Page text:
50 That’s how David beat the Philistine—with a sling and a stone. He hit him and killed him. No sword for David!

51 Then David ran up to the Philistine and stood over him, pulled the giant’s sword from its sheath, and finished the job by cutting off his head. When the Philistines saw that their great champion was dead, they scattered, running for their lives.

52-54 The men of Israel and Judah were up on their feet, shouting! They chased the Philistines all the way to the outskirts of Gath and the gates of Ekron. Wounded Philistines were strewn along the Shaaraim road all the way to Gath and Ekron. After chasing the Philistines, the Israelites came back and looted their camp. David took the Philistine’s head and brought it to Jerusalem. But the giant’s weapons he placed in his own tent.

55 When Saul saw David go out to meet the Philistine, he said to Abner, commander of the army, “Tell me about this young man’s family.”

Abner said, “For the life of me, O King, I don’t know.”

56 The king said, “Well, find out the lineage of this raw youth.”

57 As soon as David came back from killing the Philistine, Abner brought him, the Philistine’s head still in his hand, straight to Saul.

58 Saul asked him, “Young man, whose son are you?”

“I’m the son of your servant Jesse,” said David, “the one who lives in Bethlehem.”

The Message (MSG)

Copyright © 1993, 1994, 1995, 1996, 2000, 2001, 2002 by Eugene H. Peterson

Psalm 9The Message (MSG)

A David Psalm

1-2 I’m thanking you, God, from a full heart,
    I’m writing the book on your wonders.
I’m whistling, laughing, and jumping for joy;
    I’m singing your song, High God.

3-4 The day my enemies turned tail and ran,
    they stumbled on you and fell on their faces.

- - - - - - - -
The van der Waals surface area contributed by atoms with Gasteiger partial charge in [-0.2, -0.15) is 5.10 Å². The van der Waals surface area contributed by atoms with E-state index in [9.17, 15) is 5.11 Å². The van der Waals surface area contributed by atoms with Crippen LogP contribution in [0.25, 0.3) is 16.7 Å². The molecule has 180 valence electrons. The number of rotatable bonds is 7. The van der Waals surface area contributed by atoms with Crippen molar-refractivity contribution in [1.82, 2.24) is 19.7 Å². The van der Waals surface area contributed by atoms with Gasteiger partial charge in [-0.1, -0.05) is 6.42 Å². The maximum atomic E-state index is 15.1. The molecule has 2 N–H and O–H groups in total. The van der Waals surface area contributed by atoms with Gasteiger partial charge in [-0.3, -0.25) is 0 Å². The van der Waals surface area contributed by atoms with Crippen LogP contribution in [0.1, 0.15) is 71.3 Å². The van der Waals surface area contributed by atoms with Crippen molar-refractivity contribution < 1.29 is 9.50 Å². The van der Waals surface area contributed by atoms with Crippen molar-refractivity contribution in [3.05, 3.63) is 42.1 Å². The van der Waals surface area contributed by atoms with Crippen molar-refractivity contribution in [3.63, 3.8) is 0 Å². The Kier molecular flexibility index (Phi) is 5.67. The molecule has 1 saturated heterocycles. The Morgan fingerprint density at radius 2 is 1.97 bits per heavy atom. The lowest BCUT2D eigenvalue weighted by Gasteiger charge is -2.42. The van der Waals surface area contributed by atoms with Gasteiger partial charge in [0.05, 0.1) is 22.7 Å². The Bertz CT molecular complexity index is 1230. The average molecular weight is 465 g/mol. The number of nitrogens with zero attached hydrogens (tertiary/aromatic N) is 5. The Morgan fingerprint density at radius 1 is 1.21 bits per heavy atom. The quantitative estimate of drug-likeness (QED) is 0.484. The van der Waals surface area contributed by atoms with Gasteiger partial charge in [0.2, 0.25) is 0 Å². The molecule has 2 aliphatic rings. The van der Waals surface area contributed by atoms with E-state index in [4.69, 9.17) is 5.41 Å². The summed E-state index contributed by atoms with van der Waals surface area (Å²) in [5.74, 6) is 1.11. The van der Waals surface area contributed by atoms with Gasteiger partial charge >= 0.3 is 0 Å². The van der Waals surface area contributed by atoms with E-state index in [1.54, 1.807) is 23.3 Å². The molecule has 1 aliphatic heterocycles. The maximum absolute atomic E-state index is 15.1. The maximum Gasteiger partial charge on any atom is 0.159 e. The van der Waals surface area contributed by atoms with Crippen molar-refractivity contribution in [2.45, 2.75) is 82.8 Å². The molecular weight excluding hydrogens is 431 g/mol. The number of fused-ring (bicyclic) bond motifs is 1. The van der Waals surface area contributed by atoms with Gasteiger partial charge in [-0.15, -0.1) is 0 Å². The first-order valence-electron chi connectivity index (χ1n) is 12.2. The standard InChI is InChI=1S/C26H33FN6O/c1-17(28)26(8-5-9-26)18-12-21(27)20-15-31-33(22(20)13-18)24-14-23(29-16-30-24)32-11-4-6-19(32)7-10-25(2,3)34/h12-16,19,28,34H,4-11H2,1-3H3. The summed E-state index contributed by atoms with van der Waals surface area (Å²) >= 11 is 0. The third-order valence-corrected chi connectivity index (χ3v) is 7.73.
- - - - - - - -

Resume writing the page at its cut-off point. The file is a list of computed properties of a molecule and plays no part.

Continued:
You took over and set everything right;
    when I needed you, you were there, taking charge.

5-6 You blow the whistle on godless nations;
    you throw dirty players out of the game,
    wipe their names right off the roster.
Enemies disappear from the sidelines,
    their reputation trashed,
    their names erased from the halls of fame.

7-8 God holds the high center,
    he sees and sets the world’s mess right.
He decides what is right for us earthlings,
    gives people their just deserts.

9-10 God’s a safe-house for the battered,
    a sanctuary during bad times.
The moment you arrive, you relax;
    you’re never sorry you knocked.

11-12 Sing your songs to Zion-dwelling God,
    tell his stories to everyone you meet:
How he tracks down killers
    yet keeps his eye on us,
    registers every whimper and moan.

13-14 Be kind to me, God;
    I’ve been kicked around long enough.
Once you’ve pulled me back
    from the gates of death,
I’ll write the book on Hallelujahs;
    on the corner of Main and First
    I’ll hold a street meeting;
I’ll be the song leader; we’ll fill the air
    with salvation songs.

15-16 They’re trapped, those godless countries,
    in the very snares they set,
Their feet all tangled
    in the net they spread.
They have no excuse;
    the way God works is well-known.
The cunning machinery made by the wicked
    has maimed their own hands.

17-20 The wicked bought a one-way
    ticket to hell.
No longer will the poor be nameless—
    no more humiliation for the humble.
Up, God! Aren’t you fed up with their empty strutting?
    Expose these grand pretensions!
Shake them up, God!
    Show them how silly they look.

The Message (MSG)

Copyright © 1993, 1994, 1995, 1996, 2000, 2001, 2002 by Eugene H. Peterson

Matthew 2The Message (MSG)

Scholars from the East